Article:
Economic fallout from the COVID-19 pandemic has illustrated how many companies weren’t fully aware of their supply-chain vulnerabilities to global shocks. The effect has been increased focus on supply-chain optimization, and businesses are investing in forecasting and other technologies to prepare for a post-pandemic landscape that will depend on flexibility and speed.
Effective endeavors will require data-based insight into supply chains both vertically and horizontally in order to identify any binding constraints in materials, production, distribution or other areas.
One of the lessons during the early days of the pandemic was that many forecasting models simply could not adapt fast enough to keep up. Their rigidness led to empty shelves, unhappy consumers and missed revenues.
The initial lack of data made it impossible for businesses to create reliable forecasts in response to the unfolding crisis. This held true for businesses leveraging machine learning or other statistical techniques. In this difficult situation, many companies’ demand planning teams resorted to making manual forecast adjustments based solely on their market view and experience. While this might have been essential in the circumstances, such an approach is often very time consuming and highly inaccurate.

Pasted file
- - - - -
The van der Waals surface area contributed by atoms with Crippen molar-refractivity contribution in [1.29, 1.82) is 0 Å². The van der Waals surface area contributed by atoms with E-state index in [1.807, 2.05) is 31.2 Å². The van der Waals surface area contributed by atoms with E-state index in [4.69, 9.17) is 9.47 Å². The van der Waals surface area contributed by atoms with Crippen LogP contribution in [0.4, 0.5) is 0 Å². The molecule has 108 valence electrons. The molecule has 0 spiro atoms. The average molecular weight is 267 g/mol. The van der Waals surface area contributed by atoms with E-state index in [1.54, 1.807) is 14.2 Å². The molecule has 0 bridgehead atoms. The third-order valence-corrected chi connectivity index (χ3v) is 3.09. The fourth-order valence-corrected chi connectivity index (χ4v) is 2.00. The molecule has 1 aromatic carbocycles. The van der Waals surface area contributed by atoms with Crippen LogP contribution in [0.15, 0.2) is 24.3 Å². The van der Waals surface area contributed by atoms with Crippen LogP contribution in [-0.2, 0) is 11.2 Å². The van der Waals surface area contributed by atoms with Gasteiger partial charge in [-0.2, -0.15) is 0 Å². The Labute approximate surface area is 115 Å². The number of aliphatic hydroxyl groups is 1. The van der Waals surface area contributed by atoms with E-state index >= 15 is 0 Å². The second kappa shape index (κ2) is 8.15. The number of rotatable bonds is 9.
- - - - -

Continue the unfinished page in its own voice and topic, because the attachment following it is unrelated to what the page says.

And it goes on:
As businesses build more resilient supply chains, forecasting tools will play a major role. Critical Tier 2 and Tier 3 suppliers are beginning to share more transparent data, which allows companies to scale production more smoothly than if data was only shared with a Tier 1 supplier. Or, if a Tier 3 supplier is off-line, all supply-chain partners will know and adapt in real-time.
In addition, machine learning is a critical part of faster, more accurate forecasting. The technology can drive a forecast planning system that’s more adaptable, scalable and able to provide actionable insights from all data sources — no matter how fast or unexpectedly market changes occur.
The post-pandemic landscape will see more forecasting solutions that leverage artificial intelligence and machine learning technologies — and higher adoption within supply chains to increase resiliency.
Scott Cornwell is vice president of finance and technology at Spend Management Experts.
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